November 3, 2006

Oregon State preview

Arizona State (5-3; 2-3 in Pac-10) will attempt to win its third consecutive Pac-10 game for the first time since the 2002 season, and become bowl eligible in the process, when it takes on Oregon State (5-2; 3-2) Saturday at Reeser Stadium in Corvallis. Kickoff is scheduled for 1:05 p.m. locally, 2:05 in Arizona, with no television coverage.

The Beavers have a three game winning streak and are coming off one of the biggest wins in school history, when they defeated then No. 3 USC last Saturday, ending the school's 27-game Pac-10 winning streak.

It remains to be seen whether Oregon State will build off that impressive success, or instead have an emotional let down versus the Sun Devils, a team that has owned the head-to-head series, winning nine of 10 and easily handling the Beavers last year in Corvallis, 42-24.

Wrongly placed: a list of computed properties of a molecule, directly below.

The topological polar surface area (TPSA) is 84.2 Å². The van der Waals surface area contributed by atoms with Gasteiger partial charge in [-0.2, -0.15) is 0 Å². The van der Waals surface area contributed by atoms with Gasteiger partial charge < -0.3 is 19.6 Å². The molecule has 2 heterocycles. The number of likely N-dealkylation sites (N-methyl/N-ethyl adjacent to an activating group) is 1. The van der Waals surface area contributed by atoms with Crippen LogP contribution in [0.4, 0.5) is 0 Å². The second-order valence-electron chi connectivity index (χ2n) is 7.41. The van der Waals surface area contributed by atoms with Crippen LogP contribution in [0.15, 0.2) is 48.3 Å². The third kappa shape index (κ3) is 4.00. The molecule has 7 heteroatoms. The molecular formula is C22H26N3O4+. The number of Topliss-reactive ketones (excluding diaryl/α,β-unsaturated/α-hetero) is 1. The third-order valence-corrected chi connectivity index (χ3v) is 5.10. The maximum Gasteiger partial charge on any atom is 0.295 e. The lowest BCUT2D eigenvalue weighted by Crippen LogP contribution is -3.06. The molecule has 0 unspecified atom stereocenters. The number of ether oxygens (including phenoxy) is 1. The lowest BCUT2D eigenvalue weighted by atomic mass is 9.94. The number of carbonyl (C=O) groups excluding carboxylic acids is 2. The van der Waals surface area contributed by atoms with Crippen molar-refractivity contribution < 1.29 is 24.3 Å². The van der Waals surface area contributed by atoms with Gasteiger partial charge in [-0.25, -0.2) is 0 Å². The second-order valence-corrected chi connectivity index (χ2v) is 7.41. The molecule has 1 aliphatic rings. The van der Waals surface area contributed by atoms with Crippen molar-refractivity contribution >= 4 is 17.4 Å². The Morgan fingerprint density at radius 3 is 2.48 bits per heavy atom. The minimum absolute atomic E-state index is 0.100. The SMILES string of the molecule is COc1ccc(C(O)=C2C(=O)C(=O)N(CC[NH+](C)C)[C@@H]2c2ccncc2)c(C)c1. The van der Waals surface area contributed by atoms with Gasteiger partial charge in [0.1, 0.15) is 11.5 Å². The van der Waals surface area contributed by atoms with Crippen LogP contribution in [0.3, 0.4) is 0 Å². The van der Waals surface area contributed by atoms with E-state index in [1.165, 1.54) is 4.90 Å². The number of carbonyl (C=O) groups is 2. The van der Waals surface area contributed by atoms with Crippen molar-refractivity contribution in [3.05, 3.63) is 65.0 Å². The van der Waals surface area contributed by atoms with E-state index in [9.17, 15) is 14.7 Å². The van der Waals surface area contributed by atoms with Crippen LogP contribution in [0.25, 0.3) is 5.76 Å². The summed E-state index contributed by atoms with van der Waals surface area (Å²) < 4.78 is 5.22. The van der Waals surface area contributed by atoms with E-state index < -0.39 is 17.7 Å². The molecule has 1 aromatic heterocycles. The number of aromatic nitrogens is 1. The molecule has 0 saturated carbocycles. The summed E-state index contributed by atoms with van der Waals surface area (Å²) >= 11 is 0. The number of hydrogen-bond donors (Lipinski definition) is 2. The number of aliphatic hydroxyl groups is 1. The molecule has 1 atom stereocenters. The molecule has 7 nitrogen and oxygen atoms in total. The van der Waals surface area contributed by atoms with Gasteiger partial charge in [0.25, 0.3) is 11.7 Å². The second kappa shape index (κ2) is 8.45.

The Sun Devils appear to have finally found their identity after struggling through the early portion of the conference schedule. They've cut the playbook down and become more conservative, favoring short and intermediate passing routes over the vertical attack that has become a program trademark in recent years.

Running plays outnumber passing plays now and the team has cut down on turnovers, with quarterback Rudy Carpenter finally appearing comfortable with taking what defenses are giving him, and checking down to high percentage targets. As a result, his completion percentage has increased dramatically and the Sun Devils have had a number of sustained scoring drives in back-to-back Pac-10 wins over Stanford and Washington.

Oregon State has also seen what can happen when it cuts down on turnovers, as evidenced by the USC game, when the Beavers had zero giveaways and capitalizes on three lost Trojans fumbles and an interception of John David Booty to emerge victorious.

Quarterback Matt Moore has struggled throughout his career with throwing interceptions, including last season in the loss to the Sun Devils, when he had three, and the team turned the ball over six times in all.